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Updating the PLOS ONE Nanomaterials Collection – Author Perspectives, Part 3

In July, we updated our Nanomaterials Collection, featuring papers published over the past few years in PLOS ONE. This collection showcases the breadth of the nanomaterials community at PLOS ONE, and includes papers on a variety of topics, such as the fabrication of nanomaterials, nanomaterial-cell interactions, the role of nanomaterials in drug delivery, and nanomaterials in the environment.

To celebrate this updated collection, we are conducting a series of Q&As with authors whose work is included in the collection. Next out is our conversations with Roberto Vazquez-Muñoz from the University of Connecticut Health Center, Roselyne Ferrari from Université de Paris and Yerol Narayana from Mangalore University. They discuss the future potential of nanomaterials research, the value of open science practices, and their experiences of pursuing unexpected effects seen in the lab. We will be adding more author interviews over the next few weeks, so please do keep checking back.

Roberto Vazquez-Muñoz – University of Connecticut Health Center

Currently, I work at the University of Connecticut Health Center (UConn Health), USA. I’m a nanomedicine scientist with a multidisciplinary background: B.Sc. with a concentration in Biology, with postgraduate education in Microbiology (M. Sc.) and Nanotechnology (Ph.D.). My research focuses on the complex systems’ interactions between antimicrobial nanomaterials (nanoantibiotics), microbial cells (pathogens and probiotics), antibiotics, and the environment. My goal is to develop affordable, novel nanotechnology-based solutions to combat multidrug-resistant infectious diseases, particularly for communities under limited resources. My network includes international and transdisciplinary research teams to develop applied nanotechnology solutions for the agricultural, veterinary, and clinical sectors. My work has been published in international peer-reviewed journals, and I have developed patented and commercial products. I’ve been awarded by different institutions such as The Ensenada Center for Scientific Research and Higher Education (Mexico), Rotary International’s Rotaract, the International Network of Bionanotechnology, and the New England I-Corps (MIT)/Accelerate (UCONN) program.

Roberto Vazquez-Muñoz’s paper in the Nanomaterials Collection: Vazquez-Muñoz R, Meza-Villezcas A, Fournier PGJ, Soria-Castro E, Juarez-Moreno K, Gallego-Hernández AL, et al. (2019) Enhancement of antibiotics antimicrobial activity due to the silver nanoparticles impact on the cell membrane. PLoS ONE 14(11): e0224904.

What motivated you to work in this field?

RVM: My motivation to work in this field comes from my interest in the impact of infectious diseases through history and our ability to create solutions to combat them. This interest led me to focus on the interactions between nanomaterials, microbial cells, and antimicrobial substances for combat infection. Additionally, as current treatments are less and less effective against pathogens, nanotechnology has proven to be an effective strategy to fight the crisis of infectious diseases.

Nanomaterials research has increased in popularity over the past few years as a research topic. Do you envision that the field can continue to grow this way, and do you see any challenges on the horizon?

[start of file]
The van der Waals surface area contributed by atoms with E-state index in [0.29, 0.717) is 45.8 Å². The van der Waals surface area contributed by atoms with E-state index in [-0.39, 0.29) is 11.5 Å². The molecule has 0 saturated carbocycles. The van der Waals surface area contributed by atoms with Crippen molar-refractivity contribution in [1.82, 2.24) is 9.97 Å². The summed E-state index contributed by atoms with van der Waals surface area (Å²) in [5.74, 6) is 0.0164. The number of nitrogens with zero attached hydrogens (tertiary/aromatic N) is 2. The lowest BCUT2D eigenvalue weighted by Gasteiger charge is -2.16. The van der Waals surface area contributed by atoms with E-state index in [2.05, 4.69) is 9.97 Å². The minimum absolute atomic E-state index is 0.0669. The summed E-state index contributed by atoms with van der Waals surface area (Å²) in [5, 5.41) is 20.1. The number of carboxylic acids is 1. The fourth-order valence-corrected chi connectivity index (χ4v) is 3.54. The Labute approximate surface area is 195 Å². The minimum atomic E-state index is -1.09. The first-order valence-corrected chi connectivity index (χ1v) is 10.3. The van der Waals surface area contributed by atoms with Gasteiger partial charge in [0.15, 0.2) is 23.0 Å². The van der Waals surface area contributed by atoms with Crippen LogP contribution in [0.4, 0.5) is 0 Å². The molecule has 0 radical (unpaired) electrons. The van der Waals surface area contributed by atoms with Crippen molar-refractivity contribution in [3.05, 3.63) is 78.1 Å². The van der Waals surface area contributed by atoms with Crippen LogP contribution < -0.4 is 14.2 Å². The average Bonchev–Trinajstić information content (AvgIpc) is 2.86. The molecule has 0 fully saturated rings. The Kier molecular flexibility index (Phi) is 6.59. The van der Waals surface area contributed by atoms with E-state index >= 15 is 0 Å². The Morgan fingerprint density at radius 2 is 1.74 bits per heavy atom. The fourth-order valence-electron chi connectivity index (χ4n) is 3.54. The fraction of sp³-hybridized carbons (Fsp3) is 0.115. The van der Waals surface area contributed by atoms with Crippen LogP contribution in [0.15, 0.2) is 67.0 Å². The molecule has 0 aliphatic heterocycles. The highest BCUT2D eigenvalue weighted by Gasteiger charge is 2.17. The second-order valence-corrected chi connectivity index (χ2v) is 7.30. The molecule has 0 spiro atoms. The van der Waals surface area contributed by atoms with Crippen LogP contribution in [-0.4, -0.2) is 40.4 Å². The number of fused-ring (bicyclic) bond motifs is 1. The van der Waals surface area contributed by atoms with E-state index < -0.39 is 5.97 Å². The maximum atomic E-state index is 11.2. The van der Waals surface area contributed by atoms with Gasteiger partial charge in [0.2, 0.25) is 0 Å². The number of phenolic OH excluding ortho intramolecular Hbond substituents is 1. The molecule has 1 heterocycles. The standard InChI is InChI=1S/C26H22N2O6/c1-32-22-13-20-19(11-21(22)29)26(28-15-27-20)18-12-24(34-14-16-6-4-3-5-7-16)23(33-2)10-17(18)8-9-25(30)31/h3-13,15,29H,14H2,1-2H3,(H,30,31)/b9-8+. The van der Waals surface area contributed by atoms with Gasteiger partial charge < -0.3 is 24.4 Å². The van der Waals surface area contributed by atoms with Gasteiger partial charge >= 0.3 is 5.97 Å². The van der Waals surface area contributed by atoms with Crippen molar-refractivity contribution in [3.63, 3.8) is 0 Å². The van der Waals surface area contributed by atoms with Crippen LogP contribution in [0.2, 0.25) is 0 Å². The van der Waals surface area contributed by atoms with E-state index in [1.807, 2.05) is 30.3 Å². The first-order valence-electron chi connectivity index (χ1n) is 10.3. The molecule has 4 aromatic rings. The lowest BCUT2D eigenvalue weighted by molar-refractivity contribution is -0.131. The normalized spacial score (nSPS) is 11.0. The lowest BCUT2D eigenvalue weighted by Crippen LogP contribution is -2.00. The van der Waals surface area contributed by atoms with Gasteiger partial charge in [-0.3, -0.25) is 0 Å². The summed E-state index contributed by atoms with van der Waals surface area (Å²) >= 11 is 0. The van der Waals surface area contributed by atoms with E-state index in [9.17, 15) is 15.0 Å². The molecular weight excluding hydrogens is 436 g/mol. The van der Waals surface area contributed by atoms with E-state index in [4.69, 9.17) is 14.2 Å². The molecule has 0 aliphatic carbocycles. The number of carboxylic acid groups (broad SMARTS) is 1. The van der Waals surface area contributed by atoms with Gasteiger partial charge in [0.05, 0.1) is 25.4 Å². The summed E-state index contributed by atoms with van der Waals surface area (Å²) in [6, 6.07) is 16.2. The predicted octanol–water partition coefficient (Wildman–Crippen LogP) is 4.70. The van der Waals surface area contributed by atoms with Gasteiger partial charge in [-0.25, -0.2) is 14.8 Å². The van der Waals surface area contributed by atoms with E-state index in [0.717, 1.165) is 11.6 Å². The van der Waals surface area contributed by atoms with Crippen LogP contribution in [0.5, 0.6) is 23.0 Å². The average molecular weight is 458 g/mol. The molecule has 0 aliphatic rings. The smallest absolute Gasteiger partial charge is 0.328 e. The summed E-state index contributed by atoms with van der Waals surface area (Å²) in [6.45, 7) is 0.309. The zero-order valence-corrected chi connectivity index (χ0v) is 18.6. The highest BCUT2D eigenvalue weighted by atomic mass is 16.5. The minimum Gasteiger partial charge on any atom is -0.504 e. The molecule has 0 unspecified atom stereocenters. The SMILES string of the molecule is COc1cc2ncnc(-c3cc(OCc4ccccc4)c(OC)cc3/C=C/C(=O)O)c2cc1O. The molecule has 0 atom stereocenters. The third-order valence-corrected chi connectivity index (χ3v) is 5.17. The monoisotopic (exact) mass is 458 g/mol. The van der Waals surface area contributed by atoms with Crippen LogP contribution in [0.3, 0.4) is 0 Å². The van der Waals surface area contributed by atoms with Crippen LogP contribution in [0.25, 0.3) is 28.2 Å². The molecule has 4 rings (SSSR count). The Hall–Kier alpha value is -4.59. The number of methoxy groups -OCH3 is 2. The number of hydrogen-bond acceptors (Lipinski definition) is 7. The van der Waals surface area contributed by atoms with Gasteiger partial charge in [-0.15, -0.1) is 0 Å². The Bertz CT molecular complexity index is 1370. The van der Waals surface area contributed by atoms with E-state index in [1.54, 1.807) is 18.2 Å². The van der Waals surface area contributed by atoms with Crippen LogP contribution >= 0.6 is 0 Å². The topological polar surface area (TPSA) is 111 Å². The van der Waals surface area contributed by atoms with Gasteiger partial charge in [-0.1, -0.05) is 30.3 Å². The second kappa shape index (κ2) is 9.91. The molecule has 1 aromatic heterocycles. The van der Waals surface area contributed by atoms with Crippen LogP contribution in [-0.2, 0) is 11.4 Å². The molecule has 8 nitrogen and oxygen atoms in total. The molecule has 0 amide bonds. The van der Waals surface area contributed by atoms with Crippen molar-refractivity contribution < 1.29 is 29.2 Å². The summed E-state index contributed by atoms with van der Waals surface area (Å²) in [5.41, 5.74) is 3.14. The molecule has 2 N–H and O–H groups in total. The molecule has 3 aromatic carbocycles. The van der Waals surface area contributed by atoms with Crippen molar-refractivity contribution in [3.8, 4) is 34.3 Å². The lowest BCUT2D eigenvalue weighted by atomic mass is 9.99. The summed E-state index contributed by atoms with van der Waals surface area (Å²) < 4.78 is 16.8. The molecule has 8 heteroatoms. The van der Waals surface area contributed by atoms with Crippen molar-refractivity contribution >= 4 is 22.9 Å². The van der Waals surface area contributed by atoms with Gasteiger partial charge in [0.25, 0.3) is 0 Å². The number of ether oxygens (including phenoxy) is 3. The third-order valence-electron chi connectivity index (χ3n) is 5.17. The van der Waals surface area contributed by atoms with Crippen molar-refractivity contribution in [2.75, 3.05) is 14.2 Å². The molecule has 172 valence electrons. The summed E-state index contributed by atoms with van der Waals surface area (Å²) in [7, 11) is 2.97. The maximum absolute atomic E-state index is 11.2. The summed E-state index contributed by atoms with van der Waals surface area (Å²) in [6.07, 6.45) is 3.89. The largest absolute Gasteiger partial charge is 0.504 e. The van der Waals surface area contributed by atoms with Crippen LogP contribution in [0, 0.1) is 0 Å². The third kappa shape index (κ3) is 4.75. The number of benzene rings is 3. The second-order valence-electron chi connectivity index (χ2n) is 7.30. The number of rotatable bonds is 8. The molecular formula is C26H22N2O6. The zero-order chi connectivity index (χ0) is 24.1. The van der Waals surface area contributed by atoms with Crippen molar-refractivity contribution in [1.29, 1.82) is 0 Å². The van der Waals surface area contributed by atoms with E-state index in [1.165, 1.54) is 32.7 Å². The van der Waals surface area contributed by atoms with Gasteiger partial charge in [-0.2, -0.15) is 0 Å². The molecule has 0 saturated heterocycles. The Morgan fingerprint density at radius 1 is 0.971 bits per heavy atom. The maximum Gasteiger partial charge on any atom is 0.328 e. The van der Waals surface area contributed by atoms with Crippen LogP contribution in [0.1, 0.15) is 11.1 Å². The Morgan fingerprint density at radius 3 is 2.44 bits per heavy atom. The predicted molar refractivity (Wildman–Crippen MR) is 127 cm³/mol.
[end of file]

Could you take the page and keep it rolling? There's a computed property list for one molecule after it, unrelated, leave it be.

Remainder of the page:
RVM: Yes, nanomaterials research has increased in popularity worldwide, and we have seen exponential growth in publications. The field will continue to grow for years as we constantly discover nanomaterial’s novel structures, properties, and applications. Additionally, we continuously develop novel synthesis methods and understand the interactions between nanomaterials and other systems (organisms, materials, environment, etc.).

However, there are several challenges on the horizon. A critical challenge is understanding the impact of nanomaterials on living organisms and the environment. It is crucial to expand the research on human and ecological nanotoxicology and the fate of “nano-waste” on the environment. Another challenge is the standardization of research data. As nanomaterials research is a multidisciplinary field, there is still a lack of standard criteria for conducting and publishing research, leading to difficulties in comparing data from different studies.

Can you tell us about an experience during your research, whether in the lab or at the computer or in conversation etc., where something finally clicked or worked?

RVM: One of my experiences during my research is when I was working on how nanomaterials increase the antibacterial activity of antibiotics. Different published studies showed the impact of nanomaterials on cell structure and metabolism. At the same time, other studies reported synergistic – or antagonistic – activity between nanomaterials and antibiotics; however, their explanations about the mechanisms were primarily theoretical. Unfortunately, there was no apparent connection between the proposed mechanisms and the synergistic activity reported by other groups. To fill that knowledge gap, we conducted experimental work to evaluate the physical and chemical interactions in the nanomaterials-antibiotics-microbial cell complex system. Then, when we compared our data with the literature, we started to see the connecting dots that could explain the synergistic activity of antibiotics. Moreover, our model could also explain some results published from other groups. That project was a stimulating and satisfactory experience and contributed to a better understanding of the synergistic activity of nanoparticles with antibiotics.

Is there a specific research area where a collaboration with the nanomaterials community could be particularly interesting for interdisciplinary research?

RVM: There are many research areas where interdisciplinary and transdisciplinary collaboration with the nanomaterials community is exciting. Nanomedicine is my first pick. The novel properties of nanomaterials have raised a lot of interest from the medical community, particularly for drug delivery, controlled release, reducing toxicity, among others. Additionally, beyond treatments, the development of new instrumentation, biosensors, analytical kits, sanitizing formulations, and other related applications for the healthcare sector is on the rise, creating more opportunities to work in diverse, interdisciplinary environments. In this regard, I have an interdisciplinary background (microbiology and nanotechnology), and my work focuses on medical applications, which allows me to participate in different research groups.